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Michigan Court Changes Due to COVID-19 – Updated 3/26/20

By Rachael M. Sedlacek posted 03-26-2020 10:41

​The Michigan Supreme Court has issued four significant orders in response to the COVID-19 pandemic.

AO 2020-4, dated March 26, 2020, suspends deadlines for all appellate filings beginning March 24, 2020, to correspond with Governor Whitmer’s “Stay Home, Stay Safe” executive order. Deadlines are tolled until the executive order expires on April 13, or until a subsequent executive order “extends the period in which citizens are required to suspend activities that are not necessary to sustain or protect life.” Filers will have the same number of days to file after the executive order expires as they would have before it was effective. The MSC provided an example of how this would play out in the order.

AO 2020-3, dated March 23, 2020, pertains to deadlines for starting a civil or probate case. A deadline that “falls during the state of emergency declared by the Governor related to COVID-19 is not included for purposes of MCR 1.108.” The MSC clarified that the order “is intended to extend all [civil and probate] deadlines pertaining to case initiation and the filing of responsive pleadings.” However, a court may still order “an expedited response to a complaint or motion . . . to hear and resolve an emergency matter.”

AO 2020-2, dated March 18, 2020, directed “trial courts . . . to limit access to courtrooms and other spaces to no more than 10 persons, including staff, and to practice social distancing and limit court activity to only essential functions.” The MSC defined essential functions by court—circuit, district, and probate. All matters that are not listed as an essential function must either be conducted remotely or adjourned until after April 3, 2020. Criminal jury trials must also be adjourned.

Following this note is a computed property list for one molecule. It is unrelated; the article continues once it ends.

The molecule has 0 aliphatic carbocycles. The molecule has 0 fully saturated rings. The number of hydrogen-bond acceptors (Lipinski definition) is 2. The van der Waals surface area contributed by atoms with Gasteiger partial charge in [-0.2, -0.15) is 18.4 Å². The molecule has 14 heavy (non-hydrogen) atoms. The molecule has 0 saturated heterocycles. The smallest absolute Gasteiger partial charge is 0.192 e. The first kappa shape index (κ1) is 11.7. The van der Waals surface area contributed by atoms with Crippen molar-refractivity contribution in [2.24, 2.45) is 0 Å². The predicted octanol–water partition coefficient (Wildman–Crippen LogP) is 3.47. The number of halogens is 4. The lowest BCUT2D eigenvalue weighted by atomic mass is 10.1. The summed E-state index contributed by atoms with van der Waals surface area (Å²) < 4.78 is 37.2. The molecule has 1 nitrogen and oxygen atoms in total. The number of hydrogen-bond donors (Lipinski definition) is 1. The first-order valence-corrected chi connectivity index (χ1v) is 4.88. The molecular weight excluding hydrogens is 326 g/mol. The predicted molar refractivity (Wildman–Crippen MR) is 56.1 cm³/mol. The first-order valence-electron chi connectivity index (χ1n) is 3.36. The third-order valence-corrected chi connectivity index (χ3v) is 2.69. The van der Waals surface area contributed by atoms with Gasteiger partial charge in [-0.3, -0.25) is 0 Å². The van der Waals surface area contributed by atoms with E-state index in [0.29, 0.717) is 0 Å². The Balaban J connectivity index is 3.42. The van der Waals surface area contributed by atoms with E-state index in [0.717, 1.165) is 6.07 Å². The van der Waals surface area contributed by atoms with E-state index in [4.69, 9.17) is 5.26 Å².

AO 2020-1, dated March 15, 2020, allowed trial courts to implement emergency measures. Chief Justice McCormack discusses the order here. The MSC detailed nine specific actions courts could take, including adjourning cases, using remote technology, employing electronic filing, and reducing cases being heard and people congregating in and around courtrooms. Courts may even close their buildings to the public. Any emergency measures are, “[s]ubject to constitutional and statutory limitations,” particularly in criminal matters. For example, a case involving a defendant in custody may not be adjourned but the court may use teleconferencing.

AO 2020-1 and 2020-2 are effective until close of business on Friday, April 3. However, it seems likely that the MSC will extend the dates on these orders since Governor Whitmer’s executive order runs from March 24 through April 13.

Links to individual court policy changes are listed below by county. We will update this post as further information becomes available. If you would like to forward information about court operations during this time, please email me at








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